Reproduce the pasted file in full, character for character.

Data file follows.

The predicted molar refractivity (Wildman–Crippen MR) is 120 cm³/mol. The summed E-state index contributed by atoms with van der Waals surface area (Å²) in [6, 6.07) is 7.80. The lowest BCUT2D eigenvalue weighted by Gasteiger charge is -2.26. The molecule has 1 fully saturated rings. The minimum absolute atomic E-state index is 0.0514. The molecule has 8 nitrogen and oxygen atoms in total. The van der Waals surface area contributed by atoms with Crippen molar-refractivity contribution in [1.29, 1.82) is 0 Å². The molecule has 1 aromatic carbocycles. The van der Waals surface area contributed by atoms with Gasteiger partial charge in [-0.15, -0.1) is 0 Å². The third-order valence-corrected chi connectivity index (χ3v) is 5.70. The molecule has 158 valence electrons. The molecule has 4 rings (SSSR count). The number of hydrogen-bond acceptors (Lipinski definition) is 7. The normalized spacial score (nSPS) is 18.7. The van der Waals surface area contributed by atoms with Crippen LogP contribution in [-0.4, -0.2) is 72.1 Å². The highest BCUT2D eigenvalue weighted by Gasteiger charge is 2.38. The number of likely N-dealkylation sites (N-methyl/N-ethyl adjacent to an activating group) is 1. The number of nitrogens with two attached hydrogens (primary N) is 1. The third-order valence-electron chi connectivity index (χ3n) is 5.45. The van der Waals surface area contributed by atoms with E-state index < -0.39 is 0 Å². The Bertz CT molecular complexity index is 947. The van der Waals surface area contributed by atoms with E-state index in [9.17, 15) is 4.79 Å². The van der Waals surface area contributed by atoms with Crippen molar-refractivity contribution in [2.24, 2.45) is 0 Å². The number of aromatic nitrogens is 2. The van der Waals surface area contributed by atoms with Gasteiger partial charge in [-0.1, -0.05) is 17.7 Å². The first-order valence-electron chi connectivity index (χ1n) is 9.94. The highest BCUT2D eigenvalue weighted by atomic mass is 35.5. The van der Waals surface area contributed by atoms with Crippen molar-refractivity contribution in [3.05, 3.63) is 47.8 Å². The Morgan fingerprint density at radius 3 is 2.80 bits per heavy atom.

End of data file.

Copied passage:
The predicted molar refractivity (Wildman–Crippen MR) is 120 cm³/mol. The summed E-state index contributed by atoms with van der Waals surface area (Å²) in [6, 6.07) is 7.80. The lowest BCUT2D eigenvalue weighted by Gasteiger charge is -2.26. The molecule has 1 fully saturated rings. The minimum absolute atomic E-state index is 0.0514. The molecule has 8 nitrogen and oxygen atoms in total. The van der Waals surface area contributed by atoms with Crippen molar-refractivity contribution in [1.29, 1.82) is 0 Å². The molecule has 1 aromatic carbocycles. The van der Waals surface area contributed by atoms with Gasteiger partial charge in [-0.15, -0.1) is 0 Å². The third-order valence-corrected chi connectivity index (χ3v) is 5.70. The molecule has 158 valence electrons. The molecule has 4 rings (SSSR count). The number of hydrogen-bond acceptors (Lipinski definition) is 7. The normalized spacial score (nSPS) is 18.7. The van der Waals surface area contributed by atoms with Crippen LogP contribution in [-0.4, -0.2) is 72.1 Å². The highest BCUT2D eigenvalue weighted by Gasteiger charge is 2.38. The number of likely N-dealkylation sites (N-methyl/N-ethyl adjacent to an activating group) is 1. The number of nitrogens with two attached hydrogens (primary N) is 1. The third-order valence-electron chi connectivity index (χ3n) is 5.45. The van der Waals surface area contributed by atoms with E-state index < -0.39 is 0 Å². The Bertz CT molecular complexity index is 947. The van der Waals surface area contributed by atoms with E-state index in [9.17, 15) is 4.79 Å². The van der Waals surface area contributed by atoms with Crippen molar-refractivity contribution in [2.24, 2.45) is 0 Å². The number of aromatic nitrogens is 2. The van der Waals surface area contributed by atoms with Gasteiger partial charge in [-0.1, -0.05) is 17.7 Å². The first-order valence-electron chi connectivity index (χ1n) is 9.94. The highest BCUT2D eigenvalue weighted by atomic mass is 35.5. The van der Waals surface area contributed by atoms with Crippen molar-refractivity contribution in [3.05, 3.63) is 47.8 Å². The Morgan fingerprint density at radius 3 is 2.80 bits per heavy atom.